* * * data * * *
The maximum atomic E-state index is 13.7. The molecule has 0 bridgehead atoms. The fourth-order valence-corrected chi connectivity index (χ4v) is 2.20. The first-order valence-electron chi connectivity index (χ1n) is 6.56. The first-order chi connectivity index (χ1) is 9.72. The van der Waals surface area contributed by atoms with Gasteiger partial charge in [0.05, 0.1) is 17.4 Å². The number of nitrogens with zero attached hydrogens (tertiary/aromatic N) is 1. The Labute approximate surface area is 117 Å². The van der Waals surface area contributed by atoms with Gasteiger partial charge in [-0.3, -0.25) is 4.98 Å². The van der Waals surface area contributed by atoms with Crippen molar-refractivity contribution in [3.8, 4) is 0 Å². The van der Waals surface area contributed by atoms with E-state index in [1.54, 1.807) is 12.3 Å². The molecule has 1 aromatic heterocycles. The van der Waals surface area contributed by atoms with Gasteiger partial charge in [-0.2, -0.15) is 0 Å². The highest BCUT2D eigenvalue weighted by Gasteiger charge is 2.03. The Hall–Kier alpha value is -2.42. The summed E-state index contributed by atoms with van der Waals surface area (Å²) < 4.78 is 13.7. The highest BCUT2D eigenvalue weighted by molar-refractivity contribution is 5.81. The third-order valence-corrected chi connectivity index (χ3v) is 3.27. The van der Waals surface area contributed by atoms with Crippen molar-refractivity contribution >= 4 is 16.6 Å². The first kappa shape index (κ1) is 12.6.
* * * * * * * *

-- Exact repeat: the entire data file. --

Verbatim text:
The maximum atomic E-state index is 13.7. The molecule has 0 bridgehead atoms. The fourth-order valence-corrected chi connectivity index (χ4v) is 2.20. The first-order valence-electron chi connectivity index (χ1n) is 6.56. The first-order chi connectivity index (χ1) is 9.72. The van der Waals surface area contributed by atoms with Gasteiger partial charge in [0.05, 0.1) is 17.4 Å². The number of nitrogens with zero attached hydrogens (tertiary/aromatic N) is 1. The Labute approximate surface area is 117 Å². The van der Waals surface area contributed by atoms with Gasteiger partial charge in [-0.3, -0.25) is 4.98 Å². The van der Waals surface area contributed by atoms with Crippen molar-refractivity contribution in [3.8, 4) is 0 Å². The van der Waals surface area contributed by atoms with E-state index in [1.54, 1.807) is 12.3 Å². The molecule has 1 aromatic heterocycles. The van der Waals surface area contributed by atoms with Gasteiger partial charge in [-0.2, -0.15) is 0 Å². The highest BCUT2D eigenvalue weighted by Gasteiger charge is 2.03. The Hall–Kier alpha value is -2.42. The summed E-state index contributed by atoms with van der Waals surface area (Å²) < 4.78 is 13.7. The highest BCUT2D eigenvalue weighted by molar-refractivity contribution is 5.81. The third-order valence-corrected chi connectivity index (χ3v) is 3.27. The van der Waals surface area contributed by atoms with Crippen molar-refractivity contribution >= 4 is 16.6 Å². The first kappa shape index (κ1) is 12.6.